Drywall Mud Uses

  • The primary function of the joint compound is to seam and smooth new drywall installations.
  • It is best for heavy/large wall repairing projects 
  • Drywall mud can also seal small holes or smoothen out wall divots.

4 Types of Joint Compound

All-purpose- is suitable for all phases of the patching process

Topping- is used for the final coat, designed to spread on a wall with two dried coats of taping compound.

Quick-setting- is ideal for patching wide holes and deep cracks. It is faster to dry than the other compounds.

Taping- It sets the seam between dry walls spreading over drywall tape.

The drywall compound is relatively affordable, but it doesn’t mean you buy a large compound container for a minor repair project. Because of its consistency, some homeowners find it challenging to achieve a smooth finish when using drywall mud.

Though with some practice and patience, you will get a seamless finish

What is Spackle?

It is a product from Muralo Company that comprises gypsum powder and binding agents. Spackle has a thicker consistency compared to drywall mud. It is available in a premixed tub container and multiple grades structured for special applications.

Spackle dries faster than joint compound- roughly within half an hour, making it preferable.

Due to the binding agent blended in with gypsum powder, spackle is more elastic with non-shrinkable properties when dried.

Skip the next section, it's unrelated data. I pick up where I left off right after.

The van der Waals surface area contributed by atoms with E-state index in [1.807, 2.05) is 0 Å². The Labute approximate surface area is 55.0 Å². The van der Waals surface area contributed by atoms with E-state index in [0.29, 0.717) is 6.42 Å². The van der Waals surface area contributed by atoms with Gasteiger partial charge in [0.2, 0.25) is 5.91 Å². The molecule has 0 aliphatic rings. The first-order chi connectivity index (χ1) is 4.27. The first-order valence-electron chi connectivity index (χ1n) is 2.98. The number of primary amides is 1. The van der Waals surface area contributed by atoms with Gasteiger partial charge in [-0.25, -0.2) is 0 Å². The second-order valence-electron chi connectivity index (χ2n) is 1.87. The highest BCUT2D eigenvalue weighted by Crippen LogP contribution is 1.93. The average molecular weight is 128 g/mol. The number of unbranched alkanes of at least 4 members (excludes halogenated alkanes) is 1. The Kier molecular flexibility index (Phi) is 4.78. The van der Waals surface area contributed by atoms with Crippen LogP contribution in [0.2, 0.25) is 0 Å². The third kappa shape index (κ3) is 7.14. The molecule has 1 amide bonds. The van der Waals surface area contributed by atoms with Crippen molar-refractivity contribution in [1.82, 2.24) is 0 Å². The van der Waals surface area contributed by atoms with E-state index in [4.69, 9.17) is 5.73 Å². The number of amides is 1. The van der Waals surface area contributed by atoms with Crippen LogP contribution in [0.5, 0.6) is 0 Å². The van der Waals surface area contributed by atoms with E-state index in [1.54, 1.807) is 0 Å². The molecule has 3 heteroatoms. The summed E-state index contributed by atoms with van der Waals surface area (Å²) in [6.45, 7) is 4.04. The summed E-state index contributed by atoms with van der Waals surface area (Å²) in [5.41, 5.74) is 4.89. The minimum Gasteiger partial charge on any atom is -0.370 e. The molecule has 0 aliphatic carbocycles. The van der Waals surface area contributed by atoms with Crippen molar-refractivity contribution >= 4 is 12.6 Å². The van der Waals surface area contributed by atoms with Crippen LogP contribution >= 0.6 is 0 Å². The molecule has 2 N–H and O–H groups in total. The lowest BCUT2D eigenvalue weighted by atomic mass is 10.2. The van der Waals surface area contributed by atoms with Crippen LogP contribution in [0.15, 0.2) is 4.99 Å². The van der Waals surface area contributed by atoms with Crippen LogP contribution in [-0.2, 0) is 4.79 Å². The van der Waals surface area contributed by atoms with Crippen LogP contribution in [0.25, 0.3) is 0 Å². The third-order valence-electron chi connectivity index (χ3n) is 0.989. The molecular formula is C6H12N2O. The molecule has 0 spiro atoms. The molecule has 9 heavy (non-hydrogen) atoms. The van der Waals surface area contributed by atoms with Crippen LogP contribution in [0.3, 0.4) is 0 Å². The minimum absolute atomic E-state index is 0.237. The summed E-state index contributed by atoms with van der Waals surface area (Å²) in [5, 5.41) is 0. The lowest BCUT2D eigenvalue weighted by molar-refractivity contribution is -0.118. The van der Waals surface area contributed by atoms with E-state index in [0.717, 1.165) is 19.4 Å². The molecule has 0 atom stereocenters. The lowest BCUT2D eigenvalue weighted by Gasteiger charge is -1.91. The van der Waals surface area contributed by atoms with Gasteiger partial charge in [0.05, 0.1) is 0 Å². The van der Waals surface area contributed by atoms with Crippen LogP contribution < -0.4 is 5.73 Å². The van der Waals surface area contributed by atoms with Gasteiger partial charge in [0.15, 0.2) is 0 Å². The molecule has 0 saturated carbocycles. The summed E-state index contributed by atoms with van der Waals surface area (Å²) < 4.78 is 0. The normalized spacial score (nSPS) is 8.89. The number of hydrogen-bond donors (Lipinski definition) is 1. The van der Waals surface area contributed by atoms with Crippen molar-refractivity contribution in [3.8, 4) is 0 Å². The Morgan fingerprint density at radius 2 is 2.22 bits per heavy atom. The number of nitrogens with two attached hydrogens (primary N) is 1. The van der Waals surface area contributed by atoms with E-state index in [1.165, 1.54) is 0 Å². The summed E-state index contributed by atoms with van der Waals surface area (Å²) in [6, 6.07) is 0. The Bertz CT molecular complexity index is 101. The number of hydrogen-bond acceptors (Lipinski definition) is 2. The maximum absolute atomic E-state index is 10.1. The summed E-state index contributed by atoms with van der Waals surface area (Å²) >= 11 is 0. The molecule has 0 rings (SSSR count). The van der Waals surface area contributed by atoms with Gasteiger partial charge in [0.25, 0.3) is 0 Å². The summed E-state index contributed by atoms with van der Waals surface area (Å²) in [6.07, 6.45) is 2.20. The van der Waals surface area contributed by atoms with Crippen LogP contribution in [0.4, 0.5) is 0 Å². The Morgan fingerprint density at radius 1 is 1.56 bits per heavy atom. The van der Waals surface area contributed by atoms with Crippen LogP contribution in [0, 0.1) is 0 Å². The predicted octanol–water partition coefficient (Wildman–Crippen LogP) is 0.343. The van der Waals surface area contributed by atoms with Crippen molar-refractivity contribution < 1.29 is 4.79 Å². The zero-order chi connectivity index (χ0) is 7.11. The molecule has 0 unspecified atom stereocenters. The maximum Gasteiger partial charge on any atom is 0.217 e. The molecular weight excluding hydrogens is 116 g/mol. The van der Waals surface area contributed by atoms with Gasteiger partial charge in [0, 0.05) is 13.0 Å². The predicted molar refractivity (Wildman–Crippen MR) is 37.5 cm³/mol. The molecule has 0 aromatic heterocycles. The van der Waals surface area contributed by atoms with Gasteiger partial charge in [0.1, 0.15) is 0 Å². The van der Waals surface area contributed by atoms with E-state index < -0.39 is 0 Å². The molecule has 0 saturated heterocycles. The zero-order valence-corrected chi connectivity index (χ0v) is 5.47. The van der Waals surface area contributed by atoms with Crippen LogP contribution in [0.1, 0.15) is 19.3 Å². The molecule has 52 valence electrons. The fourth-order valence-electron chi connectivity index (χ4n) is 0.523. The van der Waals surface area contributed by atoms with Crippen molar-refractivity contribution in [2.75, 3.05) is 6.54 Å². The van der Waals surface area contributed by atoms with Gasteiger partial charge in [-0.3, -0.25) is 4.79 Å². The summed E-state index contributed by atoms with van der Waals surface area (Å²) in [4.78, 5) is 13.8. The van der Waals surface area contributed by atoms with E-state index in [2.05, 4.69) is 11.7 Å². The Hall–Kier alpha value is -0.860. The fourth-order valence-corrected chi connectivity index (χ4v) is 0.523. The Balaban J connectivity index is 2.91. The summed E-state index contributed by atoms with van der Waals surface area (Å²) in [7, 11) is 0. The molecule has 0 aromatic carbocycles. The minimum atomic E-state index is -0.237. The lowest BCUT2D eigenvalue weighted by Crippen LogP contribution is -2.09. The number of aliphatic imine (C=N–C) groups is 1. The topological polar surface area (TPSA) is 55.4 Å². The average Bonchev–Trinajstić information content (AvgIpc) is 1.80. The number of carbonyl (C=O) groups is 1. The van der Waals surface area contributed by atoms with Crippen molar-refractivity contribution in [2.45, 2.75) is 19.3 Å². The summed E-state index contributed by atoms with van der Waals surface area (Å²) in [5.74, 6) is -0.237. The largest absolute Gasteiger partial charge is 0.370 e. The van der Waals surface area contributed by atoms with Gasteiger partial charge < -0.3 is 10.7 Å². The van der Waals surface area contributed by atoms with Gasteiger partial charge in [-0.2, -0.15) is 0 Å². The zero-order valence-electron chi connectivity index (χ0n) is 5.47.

This product is a bit pricier than drywall compound, although technically, it may not be the case. A joint compound is meant for the larger surface area, leading to more project expenditure.

Spackle Ues

Drywall Compound and Spackle

It covers nail holes, dings, dents, or minor wall damage. It is designed for minor repair works on drywall.

Types of Spackle

Spackle comes in various categories, and it is crucial to note that not all its types are made for drywall use. Check below for more details:

  • Lightweight Spackling Compound

Its consists of fine aggregate with sodium silicate and an adhesive. It is ideal for covering small holes, dings, and cracks. It is used for quick, minor fixes.

  • All-Purpose/ Standard Spackling Compound

Like mud, the all-purpose spackle is gypsum-based and used for larger holes, gouges, and cracks in drywall.

  • Vinyl Spackling Compound

It fills in holes and cracks up to ¾-inch deep by applying in multiple layers. Each layer should be allowed to dry in between applications. Due to vinyl, this type of spackle doesn’t dry out or crumble and also and well.

  • Epoxy Spackling Compound

It is an oil-based filler that repairs holes, cracks, gouges, or any imperfections in the wood.

  • Acrylic Spackling Compound

It is flexible and applies to drywall, brick, stone, wood, or plaster.

Spackle comes in a small container. However, you use more ounces at a time. A tub can last you for months or even years.

Drywall Compound vs. Spackle: Which One Should You Choose?

Both products are similar, although each has a distinct purpose. Drywall mud is ideal for fixing large holes and cracks to cover seams between two drywall pieces.

Conversely, spackle is more convenient for small work like filling in nail holes and other minor damages on your walls.

Now that you have been informed of these two unique products for your drywall, making a decision will be easier but remember, it all trickles down to the job you want to get done.